I saw them come out of the bank and just stand in the rain, too saddened by the news even to open their umbrella. Discreetly, I went over and took it from Yossi's hand, opened it, and held it over his head and Carol's.
Without looking at me, he said, ''Thank you, David.''
For several moments we all stood there, Yossi with his arm around Carol, Carol crying softly, and I keeping the makeshift roof over their heads. And as I listened to the rain I thought that even if I weren't virtually rainproof in my sombrero and slicker - my reconciliation of whimsy and weather - even if I got soaked myself, I'd brave it gladly. I loved these two people.
In Yossi's lean, dark-bearded face there flickered a dread of what the future held. For six years in that refuge from the age of technology known as a used book shop, he had shuffled about in old slippers, old clothes, selling books that made the heart sing and the mind soar. Then one night, heaven knows how, a fire had broken out and swept through the shop, and through the little apartment behind it, too. He and Carol had barely escaped. They'd stood in the red glare outside, watching their livelihood, their home, go up in smoke, and no insurance on anything. It had seemed to Yossi that the shadows they cast on the pavement were their very souls swaying there in black to mourn with them.
Carol looked like the child I remembered from our childhood friendship. The same gravity of beauty. The same slight smile, even now, of affectionate concern for me. As if to say, ''You're as out of place in modern times as we bookworms are. You're a little circus bear with a funny hat on, escaped and lost in the woods. You'll always be rolling logs on your paws, or balancing pine cones on your nose, entertaining invisible audiences, because that's all you know.''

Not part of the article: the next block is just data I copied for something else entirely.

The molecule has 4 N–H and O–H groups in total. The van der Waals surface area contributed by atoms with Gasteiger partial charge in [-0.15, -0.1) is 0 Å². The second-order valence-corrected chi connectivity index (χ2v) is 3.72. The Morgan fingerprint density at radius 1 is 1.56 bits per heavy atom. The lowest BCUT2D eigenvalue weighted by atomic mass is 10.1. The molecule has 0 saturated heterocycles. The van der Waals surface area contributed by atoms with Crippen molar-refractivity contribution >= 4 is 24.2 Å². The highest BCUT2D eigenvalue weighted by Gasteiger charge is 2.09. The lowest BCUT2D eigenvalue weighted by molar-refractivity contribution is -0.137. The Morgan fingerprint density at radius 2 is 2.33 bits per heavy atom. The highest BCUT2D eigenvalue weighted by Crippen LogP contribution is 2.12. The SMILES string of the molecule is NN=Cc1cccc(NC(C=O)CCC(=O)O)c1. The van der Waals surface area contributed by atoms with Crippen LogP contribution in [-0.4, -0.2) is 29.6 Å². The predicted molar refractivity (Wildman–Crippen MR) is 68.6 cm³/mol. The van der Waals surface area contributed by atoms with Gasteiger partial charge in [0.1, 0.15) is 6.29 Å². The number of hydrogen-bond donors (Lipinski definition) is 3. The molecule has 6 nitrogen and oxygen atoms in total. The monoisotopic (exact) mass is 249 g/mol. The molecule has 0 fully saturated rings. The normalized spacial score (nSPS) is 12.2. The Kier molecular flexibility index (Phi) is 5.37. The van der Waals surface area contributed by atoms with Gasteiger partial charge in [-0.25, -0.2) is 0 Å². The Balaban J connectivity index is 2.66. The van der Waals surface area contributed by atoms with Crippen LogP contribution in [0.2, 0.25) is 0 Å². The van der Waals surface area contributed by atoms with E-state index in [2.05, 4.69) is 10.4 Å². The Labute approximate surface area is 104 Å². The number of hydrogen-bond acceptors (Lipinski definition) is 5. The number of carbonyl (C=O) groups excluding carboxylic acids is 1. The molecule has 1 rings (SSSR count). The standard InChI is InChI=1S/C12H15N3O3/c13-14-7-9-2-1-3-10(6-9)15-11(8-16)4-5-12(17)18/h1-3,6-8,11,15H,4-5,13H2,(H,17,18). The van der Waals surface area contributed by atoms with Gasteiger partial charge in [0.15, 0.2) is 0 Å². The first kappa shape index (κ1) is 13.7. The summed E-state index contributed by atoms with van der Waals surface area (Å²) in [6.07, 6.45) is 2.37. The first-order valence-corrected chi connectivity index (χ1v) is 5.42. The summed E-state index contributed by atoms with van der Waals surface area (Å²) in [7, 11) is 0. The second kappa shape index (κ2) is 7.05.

People of the Used Book don't necessarily believe in miracles, but sometimes they are put to relying on them. That's why, even though they had no collateral except their hope to begin again, they'd come to the bank to ''make a prayer'' for a loan. The sad news was that their prayer had failed, and now they would have to ''go stay by relatives'' till they could find new work.
Yossi took the umbrella and glanced toward their car, an old Renault whose front end with its cracked headlights, like eyeglasses struck in a fight, looked forlornly bookish. ''We'd better be off,'' he said.
We shook hands. When they'd written to tell me they were going to ''make a prayer'' that day, he said, they'd never expected me to show up at dawn at their motel. It had been ''extravagant'' of me, he said; ''even heroic,'' considering that I lived 900 miles away. In response, I embraced him like a bear.
Carol kissed me on the cheek. Seeing the worry glisten in my eyes, she roundly pulled my nose. I could have someday a real elephant trunk of a nose if my friends don't stop pulling it to restore my equanimity.
I walked with them to the car, and they got in. This was the moment I had come for. Taking an envelope from my pocket, I thrust it into Yossi's hand. It contained half my savings to that point in life. ''A going-away present,'' I explained, almost shouting. ''A gift of love, not to be refused!''
He looked at it, nodding gravely.
''And don't thank me!'' I added. ''I'll be insulted!''
He smiled. ''A heavy purse makes for a light heart,'' he said. ''God bless you, David.''
''Let's hope that's what He has in mind.'' I waved the sombrero as they drove off.
That night in the motel I overcame sadness by watching old movies on TV. One of them, I was sure, must have been based on a book in my friends' lost shop. It was timeless, and an omen, too.
It told about a boy who loved a horse. Near the end, the horse wandered into a marsh and got stuck in the quicksand. He struggled but slowly kept sinking. By the time the boy and other searchers found him, he had sunk up to the neck. They threw a rope around his neck and pulled, but he didn't budge. You could see from his eyes that the fight had left him.
Then the boy, using the rope, pulled himself out to the creature and begged him to fight, to help the people who were trying to save him. ''Don't die,'' he pleaded. ''Don't die like this.''
Those words had magic in them. Slowly, with great heaves and kicks and snorts , and cheered on by all, the horse struggled out, reached solid ground, and then , giving an immense shake to fling off death, whinnied his freedom.
The rescuers threw the rope out to the boy and helped him back to safety, too. The movie ended on a close-up of his face. He was crying, and in his eyes there was such tremendous beautiful belief in what the power of love could do in this dangerous world, and so much hope.